The trend for self-employment in the UK is rising. A study from the ONS shows that since 2001, the percentage of the labour force in self-employment grew from 12% in 2001 to 15.1% in 2016, and continued to rise throughout, and since, the economic recession of 2008. It may be that, with the move towards contract work rather than permanent positions, large companies in sectors like retail making huge cuts, and the ongoing uncertainty of what Brexit means, workers are far happier to take their lives into their own hands. Getting started with being self-employed can be daunting, so we are compiling a short list of the basics for you.
While it does remove the security that, for example, a mandatory pension might give you, there are plenty of ways that you can make self-employment work for you. Please note: these tips are for a sole UK worker, and shouldn’t be relied upon for setting up overseas.
Registering with the Government
In order to pay the correct taxes, you need to register with HMRC. This is pretty easy these days; the government website has been set up to be as accessible as possible, and if you do need help, their phone lines aren’t as nightmareish as people would have you believe. You can get a fine if you register after October 5 of your second tax year. It is allowed to mark the start of your tax year on any date you wish; if you’re unsure, it might be simpler to use April 6 (the same as the government’s tax year) so that your returns deal with full years instead of two separate part-years.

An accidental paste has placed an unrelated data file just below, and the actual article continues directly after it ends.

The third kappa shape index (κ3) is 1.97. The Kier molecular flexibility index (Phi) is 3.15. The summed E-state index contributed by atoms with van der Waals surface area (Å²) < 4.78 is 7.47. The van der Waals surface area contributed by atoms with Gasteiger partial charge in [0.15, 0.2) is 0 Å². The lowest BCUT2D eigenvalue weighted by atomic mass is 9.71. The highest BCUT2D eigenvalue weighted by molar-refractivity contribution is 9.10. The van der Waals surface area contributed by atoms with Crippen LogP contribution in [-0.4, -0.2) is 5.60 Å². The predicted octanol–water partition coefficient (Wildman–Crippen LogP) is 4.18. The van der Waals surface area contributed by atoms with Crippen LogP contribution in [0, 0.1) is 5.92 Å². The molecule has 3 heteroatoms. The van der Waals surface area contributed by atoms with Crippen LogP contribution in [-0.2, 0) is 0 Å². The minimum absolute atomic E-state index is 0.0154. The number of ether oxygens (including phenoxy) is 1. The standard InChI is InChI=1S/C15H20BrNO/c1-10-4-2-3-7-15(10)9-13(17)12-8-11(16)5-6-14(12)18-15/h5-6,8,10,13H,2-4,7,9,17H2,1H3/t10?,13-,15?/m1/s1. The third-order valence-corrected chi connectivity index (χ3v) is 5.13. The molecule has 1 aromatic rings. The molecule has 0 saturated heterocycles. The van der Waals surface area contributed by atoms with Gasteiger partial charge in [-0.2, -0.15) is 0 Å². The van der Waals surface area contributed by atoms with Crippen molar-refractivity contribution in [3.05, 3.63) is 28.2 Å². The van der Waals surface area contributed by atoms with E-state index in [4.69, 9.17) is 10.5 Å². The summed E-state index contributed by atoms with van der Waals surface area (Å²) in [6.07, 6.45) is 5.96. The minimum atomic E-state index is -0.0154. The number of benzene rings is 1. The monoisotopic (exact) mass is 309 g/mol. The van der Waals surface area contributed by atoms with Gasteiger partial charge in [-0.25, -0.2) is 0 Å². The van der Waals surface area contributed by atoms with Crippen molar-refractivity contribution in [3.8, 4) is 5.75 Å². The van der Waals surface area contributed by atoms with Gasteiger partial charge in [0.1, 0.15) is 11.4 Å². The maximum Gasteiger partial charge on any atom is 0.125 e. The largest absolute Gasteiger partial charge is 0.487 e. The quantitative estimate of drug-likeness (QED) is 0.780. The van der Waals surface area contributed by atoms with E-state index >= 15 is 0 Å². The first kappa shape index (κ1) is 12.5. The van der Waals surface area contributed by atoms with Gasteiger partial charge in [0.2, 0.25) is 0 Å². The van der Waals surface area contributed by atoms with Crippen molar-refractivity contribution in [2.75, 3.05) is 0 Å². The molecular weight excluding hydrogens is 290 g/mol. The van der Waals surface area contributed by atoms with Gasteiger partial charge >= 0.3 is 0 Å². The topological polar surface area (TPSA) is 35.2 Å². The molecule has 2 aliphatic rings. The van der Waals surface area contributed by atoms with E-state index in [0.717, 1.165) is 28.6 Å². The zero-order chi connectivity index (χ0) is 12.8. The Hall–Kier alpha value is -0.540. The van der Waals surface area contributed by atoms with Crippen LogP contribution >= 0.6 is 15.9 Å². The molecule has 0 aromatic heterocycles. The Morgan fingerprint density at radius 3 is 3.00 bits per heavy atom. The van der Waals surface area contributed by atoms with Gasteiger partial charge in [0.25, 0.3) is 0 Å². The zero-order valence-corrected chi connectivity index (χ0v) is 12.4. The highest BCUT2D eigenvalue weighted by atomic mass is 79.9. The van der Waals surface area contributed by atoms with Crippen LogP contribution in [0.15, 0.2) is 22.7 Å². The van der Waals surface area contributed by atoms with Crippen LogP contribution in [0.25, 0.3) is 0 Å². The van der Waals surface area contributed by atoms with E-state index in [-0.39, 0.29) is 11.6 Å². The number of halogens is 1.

You can file your tax returns at any point from April 6 until January 31 the following year (earlier if you are completing a paper return, but if you have internet access, online is much easier). So, for example, until January 2019 you could file for the year April 2017–April 2018. When you have filled out the forms and they have calculated how much tax you owe, you have until January 31 to pay it, regardless of when you have filed.
What you need at hand to fill out a tax return:
- All of your income. You can work on an invoice basis or a cash basis (this is a tickbox option in the tax return). Cash in this instance just means the money you actually get, rather than the money you ask for. You can tell them the total sum, or break it into parts.
- All of your relevant expenditure. If you work from home you can include a proportion of rent/bills, according to how much you use. For example, if you work from home full time, and use half of your house, you could calculate 50% of 35 hours a week, which is about 10% (of 168 hours in a week). If you usually work elsewhere but spend 10 hours working at home, it would be 5/168. Relevant expenditure is also items that you buy specifically for work, and travel. There are separate sections for larger items such as machinery or cars. Keep receipts – if you get audited, you want to be able to prove everything.